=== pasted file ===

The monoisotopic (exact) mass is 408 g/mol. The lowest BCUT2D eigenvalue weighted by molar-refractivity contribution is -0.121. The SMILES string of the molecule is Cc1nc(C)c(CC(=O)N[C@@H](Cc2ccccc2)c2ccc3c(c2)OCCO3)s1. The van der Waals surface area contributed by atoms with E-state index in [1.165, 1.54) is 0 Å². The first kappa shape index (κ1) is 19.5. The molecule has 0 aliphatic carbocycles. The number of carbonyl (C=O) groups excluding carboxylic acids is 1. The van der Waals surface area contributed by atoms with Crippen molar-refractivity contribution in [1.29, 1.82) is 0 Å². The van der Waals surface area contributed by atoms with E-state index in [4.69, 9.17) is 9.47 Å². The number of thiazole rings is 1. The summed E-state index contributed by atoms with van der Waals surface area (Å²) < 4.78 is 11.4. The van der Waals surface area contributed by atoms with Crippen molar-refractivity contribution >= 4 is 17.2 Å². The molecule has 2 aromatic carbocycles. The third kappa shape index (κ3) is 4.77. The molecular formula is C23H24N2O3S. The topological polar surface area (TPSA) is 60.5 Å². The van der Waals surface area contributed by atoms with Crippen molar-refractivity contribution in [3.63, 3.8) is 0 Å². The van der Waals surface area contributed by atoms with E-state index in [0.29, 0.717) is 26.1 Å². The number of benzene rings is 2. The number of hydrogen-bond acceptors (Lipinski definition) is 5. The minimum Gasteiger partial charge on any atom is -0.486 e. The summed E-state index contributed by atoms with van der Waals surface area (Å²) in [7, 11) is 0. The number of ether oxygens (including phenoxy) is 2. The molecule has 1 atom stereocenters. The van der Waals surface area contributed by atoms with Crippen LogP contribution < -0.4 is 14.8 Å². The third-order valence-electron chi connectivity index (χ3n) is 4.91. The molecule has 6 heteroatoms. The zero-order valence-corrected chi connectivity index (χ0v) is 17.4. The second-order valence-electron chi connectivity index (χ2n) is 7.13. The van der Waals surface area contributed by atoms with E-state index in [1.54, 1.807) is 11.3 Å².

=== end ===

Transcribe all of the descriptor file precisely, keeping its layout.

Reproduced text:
The monoisotopic (exact) mass is 408 g/mol. The lowest BCUT2D eigenvalue weighted by molar-refractivity contribution is -0.121. The SMILES string of the molecule is Cc1nc(C)c(CC(=O)N[C@@H](Cc2ccccc2)c2ccc3c(c2)OCCO3)s1. The van der Waals surface area contributed by atoms with E-state index in [1.165, 1.54) is 0 Å². The first kappa shape index (κ1) is 19.5. The molecule has 0 aliphatic carbocycles. The number of carbonyl (C=O) groups excluding carboxylic acids is 1. The van der Waals surface area contributed by atoms with Crippen molar-refractivity contribution in [1.29, 1.82) is 0 Å². The van der Waals surface area contributed by atoms with E-state index in [4.69, 9.17) is 9.47 Å². The number of thiazole rings is 1. The summed E-state index contributed by atoms with van der Waals surface area (Å²) < 4.78 is 11.4. The van der Waals surface area contributed by atoms with Crippen molar-refractivity contribution >= 4 is 17.2 Å². The molecule has 2 aromatic carbocycles. The third kappa shape index (κ3) is 4.77. The molecular formula is C23H24N2O3S. The topological polar surface area (TPSA) is 60.5 Å². The van der Waals surface area contributed by atoms with Crippen molar-refractivity contribution in [3.63, 3.8) is 0 Å². The van der Waals surface area contributed by atoms with E-state index in [0.29, 0.717) is 26.1 Å². The number of benzene rings is 2. The number of hydrogen-bond acceptors (Lipinski definition) is 5. The minimum Gasteiger partial charge on any atom is -0.486 e. The summed E-state index contributed by atoms with van der Waals surface area (Å²) in [7, 11) is 0. The number of ether oxygens (including phenoxy) is 2. The molecule has 1 atom stereocenters. The van der Waals surface area contributed by atoms with Crippen LogP contribution < -0.4 is 14.8 Å². The third-order valence-electron chi connectivity index (χ3n) is 4.91. The molecule has 6 heteroatoms. The zero-order valence-corrected chi connectivity index (χ0v) is 17.4. The second-order valence-electron chi connectivity index (χ2n) is 7.13. The van der Waals surface area contributed by atoms with E-state index in [1.54, 1.807) is 11.3 Å².